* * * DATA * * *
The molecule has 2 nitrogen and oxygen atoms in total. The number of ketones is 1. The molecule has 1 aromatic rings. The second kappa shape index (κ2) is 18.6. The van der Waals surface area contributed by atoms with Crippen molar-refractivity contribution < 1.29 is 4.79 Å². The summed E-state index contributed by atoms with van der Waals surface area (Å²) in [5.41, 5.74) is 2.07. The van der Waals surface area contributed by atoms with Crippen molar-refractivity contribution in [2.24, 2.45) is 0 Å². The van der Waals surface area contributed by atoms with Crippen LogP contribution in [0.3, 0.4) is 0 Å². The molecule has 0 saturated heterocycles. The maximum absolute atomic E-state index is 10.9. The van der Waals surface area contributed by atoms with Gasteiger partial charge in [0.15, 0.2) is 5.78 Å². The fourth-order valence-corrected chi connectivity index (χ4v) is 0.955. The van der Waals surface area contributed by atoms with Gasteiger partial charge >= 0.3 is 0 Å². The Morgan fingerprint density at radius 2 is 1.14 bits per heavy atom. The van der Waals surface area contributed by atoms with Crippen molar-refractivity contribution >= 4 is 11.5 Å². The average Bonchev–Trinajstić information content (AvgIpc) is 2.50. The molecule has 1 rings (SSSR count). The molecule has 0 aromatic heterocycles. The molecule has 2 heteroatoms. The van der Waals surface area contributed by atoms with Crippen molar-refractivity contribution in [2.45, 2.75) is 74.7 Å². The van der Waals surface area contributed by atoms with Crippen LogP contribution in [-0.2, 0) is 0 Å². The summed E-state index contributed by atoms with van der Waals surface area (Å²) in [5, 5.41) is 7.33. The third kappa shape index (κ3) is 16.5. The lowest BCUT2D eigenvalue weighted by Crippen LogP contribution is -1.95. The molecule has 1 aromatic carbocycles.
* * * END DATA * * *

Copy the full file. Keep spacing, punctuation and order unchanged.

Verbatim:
The molecule has 2 nitrogen and oxygen atoms in total. The number of ketones is 1. The molecule has 1 aromatic rings. The second kappa shape index (κ2) is 18.6. The van der Waals surface area contributed by atoms with Crippen molar-refractivity contribution < 1.29 is 4.79 Å². The summed E-state index contributed by atoms with van der Waals surface area (Å²) in [5.41, 5.74) is 2.07. The van der Waals surface area contributed by atoms with Crippen molar-refractivity contribution in [2.24, 2.45) is 0 Å². The van der Waals surface area contributed by atoms with Crippen LogP contribution in [0.3, 0.4) is 0 Å². The molecule has 0 saturated heterocycles. The maximum absolute atomic E-state index is 10.9. The van der Waals surface area contributed by atoms with Gasteiger partial charge in [0.15, 0.2) is 5.78 Å². The fourth-order valence-corrected chi connectivity index (χ4v) is 0.955. The van der Waals surface area contributed by atoms with Gasteiger partial charge >= 0.3 is 0 Å². The Morgan fingerprint density at radius 2 is 1.14 bits per heavy atom. The van der Waals surface area contributed by atoms with Crippen molar-refractivity contribution >= 4 is 11.5 Å². The average Bonchev–Trinajstić information content (AvgIpc) is 2.50. The molecule has 1 rings (SSSR count). The molecule has 0 aromatic heterocycles. The molecule has 2 heteroatoms. The van der Waals surface area contributed by atoms with Crippen molar-refractivity contribution in [2.45, 2.75) is 74.7 Å². The van der Waals surface area contributed by atoms with Crippen LogP contribution in [-0.2, 0) is 0 Å². The summed E-state index contributed by atoms with van der Waals surface area (Å²) in [5, 5.41) is 7.33. The third kappa shape index (κ3) is 16.5. The lowest BCUT2D eigenvalue weighted by Crippen LogP contribution is -1.95. The molecule has 1 aromatic carbocycles.